It is always interesting to hear and think about different approaches to innovation. But if you talk about it with enough people, you realise that what constitutes ‘innovation’ is somewhat subjective.
For me, true innovation means big steps forward. And that is what we particularly really need right now, dealing with the big issues facing society in COVID 19 and climate change.
Now let me take you to a call I was recently, for an advisory board on innovation. I was listening to one particular participant who was eulogising about innovation in manufacturing. Now, I’m all for innovation in all sectors, but the example he cited had me unconvinced. His example of a big innovative leap forward achieved during the covid—19 crisis was… producing more canned goods per month.
It begs the question, what was this canned goods producer doing before? It’s an efficiency improvement, a good thing but one which firmly sits under the category ‘business as usual’ in my book.
The experience got me wondering about the nature of innovation, and whether we are really being ambitious enough as we face these major challenges.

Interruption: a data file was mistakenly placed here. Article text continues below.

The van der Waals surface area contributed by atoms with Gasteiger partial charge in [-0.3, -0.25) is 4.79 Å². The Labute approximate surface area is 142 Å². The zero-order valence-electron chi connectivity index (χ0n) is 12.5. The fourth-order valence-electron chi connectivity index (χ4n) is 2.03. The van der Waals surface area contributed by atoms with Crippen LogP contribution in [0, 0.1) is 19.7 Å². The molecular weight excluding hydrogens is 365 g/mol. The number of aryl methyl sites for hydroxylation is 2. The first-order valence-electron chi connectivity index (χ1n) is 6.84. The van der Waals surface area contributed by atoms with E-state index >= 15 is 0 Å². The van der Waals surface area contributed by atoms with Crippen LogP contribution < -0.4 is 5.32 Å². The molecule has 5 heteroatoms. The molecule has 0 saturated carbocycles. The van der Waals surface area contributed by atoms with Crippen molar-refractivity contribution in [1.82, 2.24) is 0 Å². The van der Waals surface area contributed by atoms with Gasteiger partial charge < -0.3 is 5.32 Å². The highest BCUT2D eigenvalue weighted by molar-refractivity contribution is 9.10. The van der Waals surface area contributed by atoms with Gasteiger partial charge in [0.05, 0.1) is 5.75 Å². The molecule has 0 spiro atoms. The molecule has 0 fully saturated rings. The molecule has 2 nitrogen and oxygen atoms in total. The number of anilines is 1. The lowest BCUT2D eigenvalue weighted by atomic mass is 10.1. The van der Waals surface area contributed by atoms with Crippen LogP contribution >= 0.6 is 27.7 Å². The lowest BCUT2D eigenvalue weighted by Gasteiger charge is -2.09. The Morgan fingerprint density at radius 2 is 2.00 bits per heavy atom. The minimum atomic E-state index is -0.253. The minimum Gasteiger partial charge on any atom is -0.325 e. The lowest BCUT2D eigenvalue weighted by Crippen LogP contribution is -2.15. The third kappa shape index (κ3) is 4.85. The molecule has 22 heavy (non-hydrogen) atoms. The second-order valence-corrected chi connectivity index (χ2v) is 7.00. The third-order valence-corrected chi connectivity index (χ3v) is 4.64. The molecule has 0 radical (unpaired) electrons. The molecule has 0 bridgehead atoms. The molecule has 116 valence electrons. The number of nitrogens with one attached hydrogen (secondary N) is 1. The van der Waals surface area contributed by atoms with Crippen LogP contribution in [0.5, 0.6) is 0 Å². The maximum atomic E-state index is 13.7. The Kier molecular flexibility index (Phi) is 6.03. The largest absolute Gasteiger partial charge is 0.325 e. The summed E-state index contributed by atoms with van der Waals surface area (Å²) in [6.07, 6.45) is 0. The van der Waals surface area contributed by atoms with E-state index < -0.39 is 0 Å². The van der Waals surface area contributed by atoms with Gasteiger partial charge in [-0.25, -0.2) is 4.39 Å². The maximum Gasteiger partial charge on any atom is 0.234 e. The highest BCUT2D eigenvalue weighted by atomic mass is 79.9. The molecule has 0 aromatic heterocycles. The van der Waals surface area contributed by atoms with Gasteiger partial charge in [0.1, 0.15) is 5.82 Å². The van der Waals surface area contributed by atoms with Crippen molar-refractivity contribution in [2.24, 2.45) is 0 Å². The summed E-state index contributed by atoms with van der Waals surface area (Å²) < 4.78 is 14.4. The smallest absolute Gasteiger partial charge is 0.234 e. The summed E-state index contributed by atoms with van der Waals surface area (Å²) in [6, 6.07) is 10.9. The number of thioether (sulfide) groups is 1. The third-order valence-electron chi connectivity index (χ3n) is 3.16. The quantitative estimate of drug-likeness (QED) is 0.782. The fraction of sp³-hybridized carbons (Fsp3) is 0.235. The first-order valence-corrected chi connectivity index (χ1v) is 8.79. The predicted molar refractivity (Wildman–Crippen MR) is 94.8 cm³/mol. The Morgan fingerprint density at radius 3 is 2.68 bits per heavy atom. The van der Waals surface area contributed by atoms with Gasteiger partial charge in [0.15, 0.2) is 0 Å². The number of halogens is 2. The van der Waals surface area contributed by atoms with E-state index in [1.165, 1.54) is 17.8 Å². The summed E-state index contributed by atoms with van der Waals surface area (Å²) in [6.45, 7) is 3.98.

We should be talking about the big steps, fundamental changes to our systems and the ways we do things. Taking our economy beyond ‘resilience’ to become anti-fragile, designed to adapt to an increasing chaotic world. To protect humanity and the planet we live on.
I think we saw some green shoots of these opportunities early on in the COVID—19 crisis. Businesses crossed over into areas they traditionally haven’t worked in — F1 teams manufactured ventilators, craft beer brands made hand wash, vending machine companies started supplying PPE. These all resulted in varying levels of success, but the crises we face demand risk taking. We need to make sure policy encourages this form of imaginative innovation.
When I read the recent government consultations on innovation, my heart sank as I saw it lead with efficiency. Making more and doing more of the same won’t let us solve the big challenges our society faces. For me, if your ‘innovation’ is an efficiency improvement then it better be a whopper.
Couldn’t the aerospace industry which receives such a hefty portion of UK government innovation funding, inventing an aircraft so energy efficient it can fly around the world using only the power of the sun?
Instead of kicking the can down the road again, let’s find some big, fat innovations so they can truly deliver to society’s future needs.